By Daniel Katzive
Public sculpture has returned to Riverside Park South for the first time in five years. Two sculptures have been erected near the river at around West 61st Street, as a result of a collaboration between the Art Students League and the New York City Parks Department.
The sculptures have been in place since earlier this month, but a public ceremony was held Tuesday afternoon to formally unveil them. The artists were on hand to present their works.
The northernmost sculpture is “Life Dance,” by Susan Markowitz Meredith, composed of three intertwined, painted, steel spirals reaching towards the sky. Meredith told the group, “each spiral, with its progression of leaf-like steps, serves as a kind of metaphor for growth. As the different spirals intertwine, they suggest [the] connectedness of us all, for nothing exists in isolation.”
A bit further south lies a sculpture called “Hope,” by Helen Draves. It is shaped like a surgical mask, itself comprising smaller masks, each inscribed with quotations related to the pandemic. At the upper right, the masks evolve into birds taking flight. “The masks are symbols of the darkness and suffering of sickness and gradually transform into blue birds,” Draves explained. “The blue birds are symbols of hope and freedom… soaring into the sky. This is a symbol of the resilience of the human spirit.”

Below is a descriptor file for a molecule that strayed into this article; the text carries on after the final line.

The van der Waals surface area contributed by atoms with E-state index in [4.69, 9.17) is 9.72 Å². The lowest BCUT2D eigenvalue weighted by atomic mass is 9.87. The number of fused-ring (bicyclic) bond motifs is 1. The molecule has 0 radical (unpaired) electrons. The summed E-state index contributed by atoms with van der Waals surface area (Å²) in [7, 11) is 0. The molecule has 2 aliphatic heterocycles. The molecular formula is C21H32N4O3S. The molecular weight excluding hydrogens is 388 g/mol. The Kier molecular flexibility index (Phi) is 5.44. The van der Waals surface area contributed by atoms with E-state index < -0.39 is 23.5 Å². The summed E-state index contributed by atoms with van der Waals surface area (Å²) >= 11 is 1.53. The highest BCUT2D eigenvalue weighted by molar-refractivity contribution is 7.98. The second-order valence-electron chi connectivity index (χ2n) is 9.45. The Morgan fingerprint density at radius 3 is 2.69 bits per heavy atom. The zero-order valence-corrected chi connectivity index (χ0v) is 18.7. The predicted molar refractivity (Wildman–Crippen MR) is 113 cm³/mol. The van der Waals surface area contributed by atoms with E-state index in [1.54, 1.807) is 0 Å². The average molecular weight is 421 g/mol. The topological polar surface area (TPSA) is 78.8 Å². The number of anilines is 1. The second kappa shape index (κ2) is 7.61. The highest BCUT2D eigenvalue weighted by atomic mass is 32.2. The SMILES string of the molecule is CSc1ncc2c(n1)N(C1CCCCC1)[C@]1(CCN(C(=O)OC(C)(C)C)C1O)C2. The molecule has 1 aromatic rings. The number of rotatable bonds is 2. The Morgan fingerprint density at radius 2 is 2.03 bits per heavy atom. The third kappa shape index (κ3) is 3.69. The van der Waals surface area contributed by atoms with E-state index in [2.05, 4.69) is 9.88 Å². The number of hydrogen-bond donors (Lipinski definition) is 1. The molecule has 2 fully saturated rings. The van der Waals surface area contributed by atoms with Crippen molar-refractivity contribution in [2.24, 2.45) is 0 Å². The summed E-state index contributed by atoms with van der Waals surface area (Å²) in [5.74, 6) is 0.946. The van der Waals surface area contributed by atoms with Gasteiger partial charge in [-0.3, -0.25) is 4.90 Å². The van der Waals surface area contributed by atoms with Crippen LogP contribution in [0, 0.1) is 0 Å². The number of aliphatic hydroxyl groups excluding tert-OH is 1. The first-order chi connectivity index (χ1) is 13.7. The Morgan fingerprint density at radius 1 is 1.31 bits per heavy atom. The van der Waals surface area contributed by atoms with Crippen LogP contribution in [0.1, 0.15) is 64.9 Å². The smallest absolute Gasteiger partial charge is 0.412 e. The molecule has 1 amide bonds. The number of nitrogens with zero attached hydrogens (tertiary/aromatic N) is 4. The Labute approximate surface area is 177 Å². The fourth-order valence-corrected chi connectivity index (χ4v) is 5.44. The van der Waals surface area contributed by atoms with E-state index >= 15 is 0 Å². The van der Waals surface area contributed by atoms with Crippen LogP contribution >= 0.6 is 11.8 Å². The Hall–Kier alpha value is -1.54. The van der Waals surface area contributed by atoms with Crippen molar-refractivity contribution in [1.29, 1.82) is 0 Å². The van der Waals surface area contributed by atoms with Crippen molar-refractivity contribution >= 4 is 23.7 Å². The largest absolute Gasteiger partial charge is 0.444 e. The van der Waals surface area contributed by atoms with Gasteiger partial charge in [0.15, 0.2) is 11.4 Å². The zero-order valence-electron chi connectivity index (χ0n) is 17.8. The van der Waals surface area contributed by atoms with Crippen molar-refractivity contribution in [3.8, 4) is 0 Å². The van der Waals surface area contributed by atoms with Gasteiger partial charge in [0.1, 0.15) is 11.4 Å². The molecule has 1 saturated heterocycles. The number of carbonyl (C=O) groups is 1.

Welcoming the exhibit to the park and representing the mayor at the ceremony, New York City Commissioner for Cultural Affairs Laurie Cumbo said, “This is like the trifecta of what we all need in our lives. We need beautiful spaces. We need public art. We need our parks. This is one of the rare times when you have them all in one space.”
According to the NYC Parks website, the two sculptures will remain in place until May of next year.